Reconciliation requires relocation. To see the effects of our food choices, we have to get close to the land.
Easter | Second Sunday of Easter (Year B)
Acts 4:32-35; Psalm 133; 1 John 1:1-2:2; John 20:19-31
It’s the second movement of Leonard Bernstein’s choral work, Chichester Psalms. A boy soprano (or a countertenor), in the “role” of the shepherd boy, David, sings in Hebrew the opening verses of Psalm 23. He is accompanied–sparingly, fittingly–by the harp. The first several measures are tender but not tentative; filled with sentiment, but without sentimentality (this per Bernstein’s instructions). When the women’s voices take over the text at גַּם כִּי־אֵלֵךְ בְּגֵיא צַלְמָוֶת . . . (Yea, though I walk through the valley of the shadow of death . . .) there’s an ethereal echo-canon effect. This part of the movement, when executed well, is something sublime.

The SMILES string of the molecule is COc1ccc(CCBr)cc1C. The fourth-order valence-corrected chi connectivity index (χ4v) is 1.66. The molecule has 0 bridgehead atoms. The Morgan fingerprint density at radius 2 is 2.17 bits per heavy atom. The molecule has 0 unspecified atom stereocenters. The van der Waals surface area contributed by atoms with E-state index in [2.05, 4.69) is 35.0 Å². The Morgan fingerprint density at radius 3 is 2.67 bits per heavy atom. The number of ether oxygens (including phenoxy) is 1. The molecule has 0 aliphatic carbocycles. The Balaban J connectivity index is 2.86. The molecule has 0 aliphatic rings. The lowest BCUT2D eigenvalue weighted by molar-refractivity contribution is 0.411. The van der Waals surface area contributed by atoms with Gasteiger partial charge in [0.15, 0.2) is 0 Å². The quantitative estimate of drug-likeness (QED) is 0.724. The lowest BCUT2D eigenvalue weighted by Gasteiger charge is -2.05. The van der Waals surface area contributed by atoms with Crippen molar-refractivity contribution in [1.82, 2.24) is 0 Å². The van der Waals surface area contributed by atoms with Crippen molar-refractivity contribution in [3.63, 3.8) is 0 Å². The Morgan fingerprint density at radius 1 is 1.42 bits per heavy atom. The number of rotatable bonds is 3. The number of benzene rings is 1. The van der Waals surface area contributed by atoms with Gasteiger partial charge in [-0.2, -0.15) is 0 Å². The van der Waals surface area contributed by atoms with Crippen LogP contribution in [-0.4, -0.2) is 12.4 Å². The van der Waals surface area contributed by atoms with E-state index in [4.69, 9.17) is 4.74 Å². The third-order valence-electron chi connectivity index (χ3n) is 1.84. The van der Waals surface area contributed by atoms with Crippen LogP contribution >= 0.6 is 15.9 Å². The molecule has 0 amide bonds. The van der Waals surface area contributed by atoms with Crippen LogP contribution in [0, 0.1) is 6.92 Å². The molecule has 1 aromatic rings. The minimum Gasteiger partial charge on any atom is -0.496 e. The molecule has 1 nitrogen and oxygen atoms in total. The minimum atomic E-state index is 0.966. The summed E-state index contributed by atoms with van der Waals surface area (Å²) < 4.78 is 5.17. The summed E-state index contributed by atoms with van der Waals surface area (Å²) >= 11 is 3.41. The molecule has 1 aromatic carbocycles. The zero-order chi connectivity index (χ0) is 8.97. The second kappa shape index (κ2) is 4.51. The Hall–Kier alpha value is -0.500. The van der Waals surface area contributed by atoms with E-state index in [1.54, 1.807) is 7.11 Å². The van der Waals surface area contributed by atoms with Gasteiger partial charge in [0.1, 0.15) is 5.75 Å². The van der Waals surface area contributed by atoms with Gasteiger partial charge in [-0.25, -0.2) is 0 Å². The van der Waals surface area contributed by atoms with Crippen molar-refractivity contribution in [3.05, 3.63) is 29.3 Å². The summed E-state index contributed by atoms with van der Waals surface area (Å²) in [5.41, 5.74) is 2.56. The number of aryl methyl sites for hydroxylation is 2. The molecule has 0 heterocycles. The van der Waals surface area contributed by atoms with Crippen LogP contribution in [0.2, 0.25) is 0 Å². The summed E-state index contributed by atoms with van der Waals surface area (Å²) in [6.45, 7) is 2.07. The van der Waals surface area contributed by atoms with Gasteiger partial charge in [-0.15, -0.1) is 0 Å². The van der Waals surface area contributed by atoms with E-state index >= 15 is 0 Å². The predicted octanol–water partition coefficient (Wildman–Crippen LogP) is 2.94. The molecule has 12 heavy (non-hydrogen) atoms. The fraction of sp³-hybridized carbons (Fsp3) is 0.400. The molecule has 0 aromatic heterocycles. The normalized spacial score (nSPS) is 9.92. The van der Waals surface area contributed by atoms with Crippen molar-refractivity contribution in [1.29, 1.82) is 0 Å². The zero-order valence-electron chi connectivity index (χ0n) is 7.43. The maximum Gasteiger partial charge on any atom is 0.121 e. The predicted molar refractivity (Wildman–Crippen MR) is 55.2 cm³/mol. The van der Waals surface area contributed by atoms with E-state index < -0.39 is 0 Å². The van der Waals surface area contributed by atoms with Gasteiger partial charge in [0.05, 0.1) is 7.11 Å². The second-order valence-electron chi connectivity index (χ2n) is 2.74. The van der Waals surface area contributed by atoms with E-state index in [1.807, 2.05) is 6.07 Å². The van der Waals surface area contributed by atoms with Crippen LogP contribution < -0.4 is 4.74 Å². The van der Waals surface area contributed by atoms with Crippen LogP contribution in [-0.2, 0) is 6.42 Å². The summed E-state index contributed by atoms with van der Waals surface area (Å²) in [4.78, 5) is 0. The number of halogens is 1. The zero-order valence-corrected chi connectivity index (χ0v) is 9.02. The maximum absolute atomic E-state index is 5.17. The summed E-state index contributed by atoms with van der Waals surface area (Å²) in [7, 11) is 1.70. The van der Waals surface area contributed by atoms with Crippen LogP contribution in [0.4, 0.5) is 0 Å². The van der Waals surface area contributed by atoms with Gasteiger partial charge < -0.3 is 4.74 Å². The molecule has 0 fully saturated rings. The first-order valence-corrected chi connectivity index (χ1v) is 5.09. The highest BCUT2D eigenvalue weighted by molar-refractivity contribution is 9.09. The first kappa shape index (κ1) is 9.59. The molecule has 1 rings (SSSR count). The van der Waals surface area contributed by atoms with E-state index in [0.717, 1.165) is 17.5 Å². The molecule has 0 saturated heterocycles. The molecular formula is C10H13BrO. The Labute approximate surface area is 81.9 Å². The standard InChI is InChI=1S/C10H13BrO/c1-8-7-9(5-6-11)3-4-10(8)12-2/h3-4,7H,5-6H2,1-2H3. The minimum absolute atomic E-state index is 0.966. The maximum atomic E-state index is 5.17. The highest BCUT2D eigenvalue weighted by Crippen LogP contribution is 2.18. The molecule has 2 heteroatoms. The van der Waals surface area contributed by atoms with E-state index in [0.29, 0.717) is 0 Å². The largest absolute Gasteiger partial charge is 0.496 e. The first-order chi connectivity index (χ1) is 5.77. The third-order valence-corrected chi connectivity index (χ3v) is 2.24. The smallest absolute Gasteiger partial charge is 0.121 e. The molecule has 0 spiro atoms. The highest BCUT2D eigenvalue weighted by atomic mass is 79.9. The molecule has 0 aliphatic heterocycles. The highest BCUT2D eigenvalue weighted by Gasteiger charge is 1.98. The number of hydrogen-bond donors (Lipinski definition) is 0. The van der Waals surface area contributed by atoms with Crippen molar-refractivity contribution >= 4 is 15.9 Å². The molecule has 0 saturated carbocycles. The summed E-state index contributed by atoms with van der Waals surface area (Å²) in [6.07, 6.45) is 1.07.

I remember a film about Doubting Thomas that I saw in Sunday school as a girl. It was one of a series that our church showed us: the Bible story was read while a sequence of tableaux ran on the screen—it was not a motion picture, really, but more like a slide show. The actors were all attractive people with earnest expressions, and their faces stayed on the screen for a long time while the text was read. Sometimes the camera would zoom in, so that we could get a really good, long look at a particularly earnest expression. I think I would find it all a bit too much if I were to view it today. But this was a long time ago. I remember Thomas's face.
This week is the Second Sunday of Easter, aka "low Sunday." There is in the life of a church a movement and momentum toward Easter Sunday, and then inevitably a scattering, a rest after the intensity. And yet the gospel lesson does wrestle with the implications of belief, unbelief and doubt.